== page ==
Source: John Perivolaris on Flickr
Smartphone apps like Tinder, Grindr, Down, Tingle and Snapchat have opened up a new chapter in the complicated world of dating and casual sex. Dubbed “hookup culture,” smartphone users 18-30 years of age are said to be navigating a very different sexual landscape than their parents did.
Early research on the topic found that undergraduates who engaged in casual sex reported lower self-esteem than those who did not. Yet, other studies reported no evidence of higher risk for depressive symptoms, suicidal ideation, or body dissatisfaction.
According to adjunct professor Zhana Vrangalova of New York University, the phenomenon of casual sex is layered with individual, interpersonal, emotional, and social factors. Reasons for engaging in hookups are different.
Her recently published study demonstrates that casual sex is not harmful in and of itself, rather one’s motivations for engaging in casual sex is what affects psychological well-being.
Vrangalova draws upon self-determination theory: Behaviours arise from autonomous or non-autonomous motivations. When we do something for autonomous reasons, we are engaging in behaviours that reflect our values – the ‘right’ reasons. When we do something for non-autonomous reasons, we are seeking reward and avoiding punishment – the ‘wrong’ reasons.
In the context of casual sex, Vrangalova and her team of researchers were able to show that those who hooked up for non-autonomous reasons (i.e. wanting to feel better about themselves, wanting to please someone else, hoping it would lead to a romantic relationship, and wanting favours or revenge) had lower self-esteem and higher levels of depression and anxiety.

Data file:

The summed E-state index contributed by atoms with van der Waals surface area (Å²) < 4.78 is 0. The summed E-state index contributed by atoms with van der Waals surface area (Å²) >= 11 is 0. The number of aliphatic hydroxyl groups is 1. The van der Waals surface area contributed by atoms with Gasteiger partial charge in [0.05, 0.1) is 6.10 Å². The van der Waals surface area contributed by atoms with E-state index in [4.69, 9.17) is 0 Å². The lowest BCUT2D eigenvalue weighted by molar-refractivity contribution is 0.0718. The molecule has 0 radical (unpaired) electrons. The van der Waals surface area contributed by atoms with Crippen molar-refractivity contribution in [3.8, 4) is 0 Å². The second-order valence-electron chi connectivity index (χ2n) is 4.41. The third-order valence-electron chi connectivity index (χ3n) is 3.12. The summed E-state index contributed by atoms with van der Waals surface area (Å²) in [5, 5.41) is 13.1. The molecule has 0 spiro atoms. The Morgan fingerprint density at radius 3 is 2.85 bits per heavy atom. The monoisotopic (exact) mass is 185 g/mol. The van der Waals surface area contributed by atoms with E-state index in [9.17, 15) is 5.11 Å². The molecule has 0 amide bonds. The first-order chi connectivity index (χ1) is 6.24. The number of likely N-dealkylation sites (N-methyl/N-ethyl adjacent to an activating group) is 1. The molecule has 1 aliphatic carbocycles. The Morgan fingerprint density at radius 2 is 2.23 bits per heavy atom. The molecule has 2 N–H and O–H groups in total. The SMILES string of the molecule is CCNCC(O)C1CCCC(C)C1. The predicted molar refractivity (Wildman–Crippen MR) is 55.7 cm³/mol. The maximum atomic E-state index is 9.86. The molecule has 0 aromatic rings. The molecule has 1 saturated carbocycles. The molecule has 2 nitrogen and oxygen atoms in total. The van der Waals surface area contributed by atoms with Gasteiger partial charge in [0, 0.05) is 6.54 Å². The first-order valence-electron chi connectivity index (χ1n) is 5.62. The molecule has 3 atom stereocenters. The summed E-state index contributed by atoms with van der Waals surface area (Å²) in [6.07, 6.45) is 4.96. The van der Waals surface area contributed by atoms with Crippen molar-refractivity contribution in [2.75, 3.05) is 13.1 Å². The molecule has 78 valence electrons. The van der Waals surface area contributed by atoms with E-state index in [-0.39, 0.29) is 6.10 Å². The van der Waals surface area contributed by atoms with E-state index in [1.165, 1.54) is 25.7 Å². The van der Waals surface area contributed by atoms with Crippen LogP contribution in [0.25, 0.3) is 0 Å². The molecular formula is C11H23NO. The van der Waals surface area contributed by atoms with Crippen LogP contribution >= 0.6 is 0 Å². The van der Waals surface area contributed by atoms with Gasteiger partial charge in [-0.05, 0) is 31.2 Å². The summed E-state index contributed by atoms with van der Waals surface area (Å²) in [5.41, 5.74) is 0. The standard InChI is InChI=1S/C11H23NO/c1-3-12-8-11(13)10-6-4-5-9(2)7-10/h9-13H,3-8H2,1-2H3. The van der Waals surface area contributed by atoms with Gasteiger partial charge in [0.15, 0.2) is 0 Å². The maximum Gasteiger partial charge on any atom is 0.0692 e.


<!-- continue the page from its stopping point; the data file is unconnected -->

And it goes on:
But those who engaged in casual sex for autonomous reasons – fun and enjoyment, sexual exploration, learning about oneself – reported higher than normal levels of self-esteem and satisfaction, with lower levels of anxiety.
If hooking up for the right reasons, casual sex does not appear to have a negative impact. Still it’s not so simple. A number of issues need to be addressed.
Many studies examine “hookup culture” on college campuses, particularly the sex life of middle to upper class young adults. Since college years are often a tumultuous time of self-discovery and changing opinions, longitudinal research on the long-term benefits (or drawbacks) of casual sex need to be carried out. Few studies have explored how casual sex affects the mental health of individuals above age 30.
Outside the college domain, information on how different casual sex arrangements (one night stands vs. friends with benefits vs. non-monogamy) affect mental health is scarce, as is research exploring how casual sex behaviours vary between people of different ethnicities. Preliminary research shows that non-white women report lower desire for casual sex. How or why this is the case has not been examined.
There is little doubt that the sexual landscape has changed in the past few decades. Technologies, and more specifically social media, have altered the way we approach and engage in interpersonal relationships. But the idea that younger generations are ditching the traditional dating scene in favour of hooking up has not been supported by recent research.
Hang-outs, group dates, friends with benefits, no-strings-attached… For those emerging adults who are engaging in these behaviours with a psychologically healthy frame of mind, is it really so bad?
– Magdelena Belanger, Contributing Writer, The Trauma and Mental Health Report
– Chief Editor: Robert T. Muller, The Trauma and Mental Health Report
Copyright Robert T. Muller
This article was originally published on Psychology Today